The Cop and the Kid (1975–1976)

TV Series   |    |  Comedy

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The Cop and the Kid (1975) Poster

A white Los Angeles street cop adopts a black orphan.


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10 May 2005 | F Gwynplaine MacIntyre
This lad, he's not for Durning.
Character actor Charles Durning really paid his dues. In his early scuffling days, he earned a living between roles by working as a dance instructor. Eventually he was hired by Joe Papp for Papp's repertory troupe performing Shakespeare's plays in Manhattan's Central Park. Durning honed his skills in Shakespeare's clown roles. Hoping to broaden his range, Durning asked Papp to cast him in other roles ... at which point Papp told him: 'You're here to serve our needs. We're not here to serve your needs.'

By the time Durning accepted the lead role in the sitcom 'The Cop and the Kid', he'd been a struggling stage actor for years, and probably felt he was entitled to take the big bucks for an easy television gig. But this show was a very poor choice. 'The Cop and the Kid' was pathetically unfunny, and its attempts at serious character interaction didn't work. This show feels like a cynical attempt to repeat the formula of 'Chico and the Man', but lacks the witty scripts of that show ... and suffers from too many of those 'awwww' moments that ruin so many Yank sitcoms.

Cynical white L.A. cop Frank Murphy (Durning) has arrested street-wise black kid Lucas Adams once too often. Everyone else is ready to throw Lucas into Juvenile Hall and let him rot, but Murphy (a tough guy with a heart of gold, natch) realises that Lucas never had a break. He gets himself appointed Lucas's guardian, enrols him in school, and invites the kid to move in with him. As bachelor Murphy can't raise the kid alone, cue the entrance of Murphy's mother. (Alleged comedy byplay from Patsy Kelly. The day I laugh at Patsy Kelly, comes the Apocalypse.)

The alleged humour comes from the jousting between Murphy and Lucas: the kid keeps pulling new criminal scams right under Murphy's nose, usually involving Lucas's street buddy Short Stuff. But Murphy (usually) finds out about the scams and defeats them. Maybe.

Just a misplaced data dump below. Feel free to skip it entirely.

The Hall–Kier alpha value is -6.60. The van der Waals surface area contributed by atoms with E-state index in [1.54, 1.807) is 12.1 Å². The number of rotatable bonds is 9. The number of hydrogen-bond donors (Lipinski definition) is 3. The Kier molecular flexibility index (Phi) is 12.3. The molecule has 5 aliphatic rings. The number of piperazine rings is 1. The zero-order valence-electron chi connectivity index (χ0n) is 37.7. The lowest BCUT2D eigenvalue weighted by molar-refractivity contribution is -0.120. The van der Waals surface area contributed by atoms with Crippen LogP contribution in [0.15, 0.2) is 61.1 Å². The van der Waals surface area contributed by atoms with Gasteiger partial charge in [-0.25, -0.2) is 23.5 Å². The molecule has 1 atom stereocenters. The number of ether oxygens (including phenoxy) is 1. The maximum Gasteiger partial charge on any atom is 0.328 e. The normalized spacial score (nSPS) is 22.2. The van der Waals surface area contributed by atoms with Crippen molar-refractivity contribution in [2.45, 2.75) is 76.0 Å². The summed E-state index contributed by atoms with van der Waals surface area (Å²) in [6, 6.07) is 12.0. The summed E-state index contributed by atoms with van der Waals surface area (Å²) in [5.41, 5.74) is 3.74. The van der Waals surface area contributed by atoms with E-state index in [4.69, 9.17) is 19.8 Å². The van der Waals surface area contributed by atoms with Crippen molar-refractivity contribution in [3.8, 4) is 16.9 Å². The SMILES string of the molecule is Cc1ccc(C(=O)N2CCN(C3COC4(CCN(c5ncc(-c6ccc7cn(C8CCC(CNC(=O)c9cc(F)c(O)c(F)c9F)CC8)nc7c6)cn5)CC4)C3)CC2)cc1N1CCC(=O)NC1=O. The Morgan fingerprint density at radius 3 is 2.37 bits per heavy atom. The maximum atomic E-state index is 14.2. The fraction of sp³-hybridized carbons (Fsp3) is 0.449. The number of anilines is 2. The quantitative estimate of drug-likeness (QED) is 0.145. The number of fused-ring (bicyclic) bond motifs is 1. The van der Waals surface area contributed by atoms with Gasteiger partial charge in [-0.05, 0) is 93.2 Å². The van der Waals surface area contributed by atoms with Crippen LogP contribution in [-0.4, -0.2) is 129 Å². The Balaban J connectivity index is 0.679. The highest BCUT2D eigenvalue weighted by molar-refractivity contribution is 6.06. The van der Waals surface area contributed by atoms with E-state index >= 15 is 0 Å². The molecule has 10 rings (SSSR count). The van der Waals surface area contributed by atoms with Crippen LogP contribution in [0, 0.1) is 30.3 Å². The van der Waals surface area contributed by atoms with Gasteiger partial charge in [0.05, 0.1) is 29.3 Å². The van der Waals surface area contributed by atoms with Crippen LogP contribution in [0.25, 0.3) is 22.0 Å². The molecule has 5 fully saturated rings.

A fatal flaw in this unfunny show was the utter lack of chemistry between the child 'actors'(?) playing Lucas and Short Stuff, as well as between Lucas and Murphy. Also, the scriptwriters undercut their own premise, routinely depicting Lucas as a lovable scamp who would never do anything *really* bad, yet who somehow had amassed a long juvenile arrest record. Pudding-faced Patsy Kelly does her usual cynical-broad routine, with unfunny punchlines telegraphed a mile away.

This Yank sitcom was never transmitted in Britain (no loss!), but I saw a few episodes at a screening in London when Paramount hoped to sell the UK syndication rights. One typical episode depicted Lucas and Short Stuff trying to run an illegal football betting pool. They need a point spread for every game, but can't calculate an appropriate spread for Notre Dame. Lucas asks Murphy to rate Notre Dame. Apparently motivated by his Irish chauvinism, Murphy brags that Notre Dame can beat any other team by 50 points. So, Lucas and Short Stuff make book with that spread. When Murphy finds out, he gleefully tells the lads that -- to 'teach them a lesson' -- Lucas and Short Stuff will have to pay off their bettors when Notre Dame fail to cover the spread. But then the opposing team's bus has an accident, forcing them to field all their substitutes ... and Notre Dame covers the point spread! Ha bloody ha.

This show stank, and I'll bet -- with NO point spread -- that Charles Durning doesn't list it among his credits.

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